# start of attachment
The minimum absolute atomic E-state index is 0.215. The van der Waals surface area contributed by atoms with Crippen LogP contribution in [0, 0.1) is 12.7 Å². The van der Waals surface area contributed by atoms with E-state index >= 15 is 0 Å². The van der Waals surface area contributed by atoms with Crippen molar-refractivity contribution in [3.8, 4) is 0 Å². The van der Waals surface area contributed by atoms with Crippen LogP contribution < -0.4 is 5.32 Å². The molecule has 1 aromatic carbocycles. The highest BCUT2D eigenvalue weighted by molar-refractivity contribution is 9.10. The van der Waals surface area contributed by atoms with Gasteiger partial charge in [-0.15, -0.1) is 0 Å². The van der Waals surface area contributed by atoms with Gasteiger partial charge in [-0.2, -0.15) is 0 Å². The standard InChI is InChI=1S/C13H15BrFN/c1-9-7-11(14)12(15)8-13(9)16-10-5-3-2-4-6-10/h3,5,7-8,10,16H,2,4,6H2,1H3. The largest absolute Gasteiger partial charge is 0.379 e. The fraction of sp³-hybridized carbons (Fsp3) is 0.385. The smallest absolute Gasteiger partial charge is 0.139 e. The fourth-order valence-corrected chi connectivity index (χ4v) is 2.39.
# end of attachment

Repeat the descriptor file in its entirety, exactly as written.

The minimum absolute atomic E-state index is 0.215. The van der Waals surface area contributed by atoms with Crippen LogP contribution in [0, 0.1) is 12.7 Å². The van der Waals surface area contributed by atoms with E-state index >= 15 is 0 Å². The van der Waals surface area contributed by atoms with Crippen molar-refractivity contribution in [3.8, 4) is 0 Å². The van der Waals surface area contributed by atoms with Crippen LogP contribution < -0.4 is 5.32 Å². The molecule has 1 aromatic carbocycles. The highest BCUT2D eigenvalue weighted by molar-refractivity contribution is 9.10. The van der Waals surface area contributed by atoms with Gasteiger partial charge in [-0.15, -0.1) is 0 Å². The van der Waals surface area contributed by atoms with Gasteiger partial charge in [-0.2, -0.15) is 0 Å². The standard InChI is InChI=1S/C13H15BrFN/c1-9-7-11(14)12(15)8-13(9)16-10-5-3-2-4-6-10/h3,5,7-8,10,16H,2,4,6H2,1H3. The largest absolute Gasteiger partial charge is 0.379 e. The fraction of sp³-hybridized carbons (Fsp3) is 0.385. The smallest absolute Gasteiger partial charge is 0.139 e. The fourth-order valence-corrected chi connectivity index (χ4v) is 2.39.